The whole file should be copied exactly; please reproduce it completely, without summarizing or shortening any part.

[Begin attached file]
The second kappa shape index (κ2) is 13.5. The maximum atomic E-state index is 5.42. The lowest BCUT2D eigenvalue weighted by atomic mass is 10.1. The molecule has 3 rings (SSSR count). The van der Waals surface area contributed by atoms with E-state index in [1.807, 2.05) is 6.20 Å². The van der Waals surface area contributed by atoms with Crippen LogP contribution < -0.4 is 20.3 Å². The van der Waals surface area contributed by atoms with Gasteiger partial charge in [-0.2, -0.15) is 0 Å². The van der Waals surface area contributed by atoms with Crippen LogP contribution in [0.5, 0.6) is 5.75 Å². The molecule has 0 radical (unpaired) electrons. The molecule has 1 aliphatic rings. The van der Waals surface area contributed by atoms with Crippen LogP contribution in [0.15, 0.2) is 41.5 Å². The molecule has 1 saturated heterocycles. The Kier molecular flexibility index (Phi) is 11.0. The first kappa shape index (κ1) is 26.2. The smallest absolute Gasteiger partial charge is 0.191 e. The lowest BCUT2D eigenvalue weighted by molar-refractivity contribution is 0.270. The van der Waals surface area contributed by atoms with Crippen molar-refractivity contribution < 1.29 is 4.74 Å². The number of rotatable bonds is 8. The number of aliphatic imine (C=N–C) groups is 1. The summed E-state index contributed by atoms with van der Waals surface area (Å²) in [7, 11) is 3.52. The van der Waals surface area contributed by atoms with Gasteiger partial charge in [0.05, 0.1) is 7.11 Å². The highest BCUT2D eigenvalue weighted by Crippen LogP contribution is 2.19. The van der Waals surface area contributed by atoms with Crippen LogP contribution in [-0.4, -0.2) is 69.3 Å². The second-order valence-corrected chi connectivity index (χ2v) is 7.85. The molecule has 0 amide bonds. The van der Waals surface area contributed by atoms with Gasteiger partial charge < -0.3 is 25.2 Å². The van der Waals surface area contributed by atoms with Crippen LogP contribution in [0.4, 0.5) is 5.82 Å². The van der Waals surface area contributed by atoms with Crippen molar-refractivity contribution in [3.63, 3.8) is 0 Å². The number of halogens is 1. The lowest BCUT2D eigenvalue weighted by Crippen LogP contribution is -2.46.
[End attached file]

The second kappa shape index (κ2) is 13.5. The maximum atomic E-state index is 5.42. The lowest BCUT2D eigenvalue weighted by atomic mass is 10.1. The molecule has 3 rings (SSSR count). The van der Waals surface area contributed by atoms with E-state index in [1.807, 2.05) is 6.20 Å². The van der Waals surface area contributed by atoms with Crippen LogP contribution < -0.4 is 20.3 Å². The van der Waals surface area contributed by atoms with Gasteiger partial charge in [-0.2, -0.15) is 0 Å². The van der Waals surface area contributed by atoms with Crippen LogP contribution in [0.5, 0.6) is 5.75 Å². The molecule has 0 radical (unpaired) electrons. The molecule has 1 aliphatic rings. The van der Waals surface area contributed by atoms with Crippen LogP contribution in [0.15, 0.2) is 41.5 Å². The molecule has 1 saturated heterocycles. The Kier molecular flexibility index (Phi) is 11.0. The first kappa shape index (κ1) is 26.2. The smallest absolute Gasteiger partial charge is 0.191 e. The lowest BCUT2D eigenvalue weighted by molar-refractivity contribution is 0.270. The van der Waals surface area contributed by atoms with Crippen molar-refractivity contribution < 1.29 is 4.74 Å². The number of rotatable bonds is 8. The number of aliphatic imine (C=N–C) groups is 1. The summed E-state index contributed by atoms with van der Waals surface area (Å²) in [7, 11) is 3.52. The van der Waals surface area contributed by atoms with Gasteiger partial charge in [0.05, 0.1) is 7.11 Å². The highest BCUT2D eigenvalue weighted by Crippen LogP contribution is 2.19. The van der Waals surface area contributed by atoms with Crippen LogP contribution in [-0.4, -0.2) is 69.3 Å². The second-order valence-corrected chi connectivity index (χ2v) is 7.85. The molecule has 0 amide bonds. The van der Waals surface area contributed by atoms with Gasteiger partial charge < -0.3 is 25.2 Å². The van der Waals surface area contributed by atoms with Crippen LogP contribution in [0.4, 0.5) is 5.82 Å². The van der Waals surface area contributed by atoms with Crippen molar-refractivity contribution in [3.63, 3.8) is 0 Å². The number of halogens is 1. The lowest BCUT2D eigenvalue weighted by Crippen LogP contribution is -2.46.